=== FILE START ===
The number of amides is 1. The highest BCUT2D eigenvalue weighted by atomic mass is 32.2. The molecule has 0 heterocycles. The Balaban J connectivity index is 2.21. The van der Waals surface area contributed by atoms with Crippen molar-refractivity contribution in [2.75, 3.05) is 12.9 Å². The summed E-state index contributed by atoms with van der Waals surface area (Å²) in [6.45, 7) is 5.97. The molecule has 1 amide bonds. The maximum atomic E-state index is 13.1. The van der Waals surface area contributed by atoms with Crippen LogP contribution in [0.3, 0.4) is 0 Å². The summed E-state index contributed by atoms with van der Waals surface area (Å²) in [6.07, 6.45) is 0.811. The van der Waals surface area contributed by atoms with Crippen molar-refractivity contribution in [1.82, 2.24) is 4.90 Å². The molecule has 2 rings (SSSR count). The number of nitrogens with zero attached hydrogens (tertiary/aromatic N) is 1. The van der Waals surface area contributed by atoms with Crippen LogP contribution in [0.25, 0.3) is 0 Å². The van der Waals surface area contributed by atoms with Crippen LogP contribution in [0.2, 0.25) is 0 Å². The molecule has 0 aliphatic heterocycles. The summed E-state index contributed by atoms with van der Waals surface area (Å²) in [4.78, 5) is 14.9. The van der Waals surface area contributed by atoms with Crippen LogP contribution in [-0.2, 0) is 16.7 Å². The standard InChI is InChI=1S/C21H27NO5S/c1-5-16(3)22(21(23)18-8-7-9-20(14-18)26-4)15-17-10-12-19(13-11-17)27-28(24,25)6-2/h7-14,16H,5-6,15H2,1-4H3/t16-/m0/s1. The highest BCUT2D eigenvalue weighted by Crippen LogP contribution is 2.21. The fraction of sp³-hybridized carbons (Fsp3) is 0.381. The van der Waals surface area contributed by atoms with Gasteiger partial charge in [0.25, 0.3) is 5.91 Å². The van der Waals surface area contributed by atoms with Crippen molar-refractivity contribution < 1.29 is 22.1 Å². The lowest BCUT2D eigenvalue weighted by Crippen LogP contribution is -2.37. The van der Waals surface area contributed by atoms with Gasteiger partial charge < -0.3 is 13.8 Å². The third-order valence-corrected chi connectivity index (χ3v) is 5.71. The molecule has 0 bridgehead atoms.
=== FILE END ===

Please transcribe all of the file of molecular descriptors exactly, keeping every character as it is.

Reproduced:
The number of amides is 1. The highest BCUT2D eigenvalue weighted by atomic mass is 32.2. The molecule has 0 heterocycles. The Balaban J connectivity index is 2.21. The van der Waals surface area contributed by atoms with Crippen molar-refractivity contribution in [2.75, 3.05) is 12.9 Å². The summed E-state index contributed by atoms with van der Waals surface area (Å²) in [6.45, 7) is 5.97. The molecule has 1 amide bonds. The maximum atomic E-state index is 13.1. The van der Waals surface area contributed by atoms with Crippen LogP contribution in [0.3, 0.4) is 0 Å². The summed E-state index contributed by atoms with van der Waals surface area (Å²) in [6.07, 6.45) is 0.811. The van der Waals surface area contributed by atoms with Crippen molar-refractivity contribution in [1.82, 2.24) is 4.90 Å². The molecule has 2 rings (SSSR count). The number of nitrogens with zero attached hydrogens (tertiary/aromatic N) is 1. The van der Waals surface area contributed by atoms with Crippen LogP contribution in [0.25, 0.3) is 0 Å². The van der Waals surface area contributed by atoms with Crippen LogP contribution in [0.2, 0.25) is 0 Å². The molecule has 0 aliphatic heterocycles. The summed E-state index contributed by atoms with van der Waals surface area (Å²) in [4.78, 5) is 14.9. The van der Waals surface area contributed by atoms with Crippen LogP contribution in [-0.2, 0) is 16.7 Å². The standard InChI is InChI=1S/C21H27NO5S/c1-5-16(3)22(21(23)18-8-7-9-20(14-18)26-4)15-17-10-12-19(13-11-17)27-28(24,25)6-2/h7-14,16H,5-6,15H2,1-4H3/t16-/m0/s1. The highest BCUT2D eigenvalue weighted by Crippen LogP contribution is 2.21. The fraction of sp³-hybridized carbons (Fsp3) is 0.381. The van der Waals surface area contributed by atoms with Gasteiger partial charge in [0.25, 0.3) is 5.91 Å². The van der Waals surface area contributed by atoms with Crippen molar-refractivity contribution < 1.29 is 22.1 Å². The lowest BCUT2D eigenvalue weighted by Crippen LogP contribution is -2.37. The van der Waals surface area contributed by atoms with Gasteiger partial charge < -0.3 is 13.8 Å². The third-order valence-corrected chi connectivity index (χ3v) is 5.71. The molecule has 0 bridgehead atoms.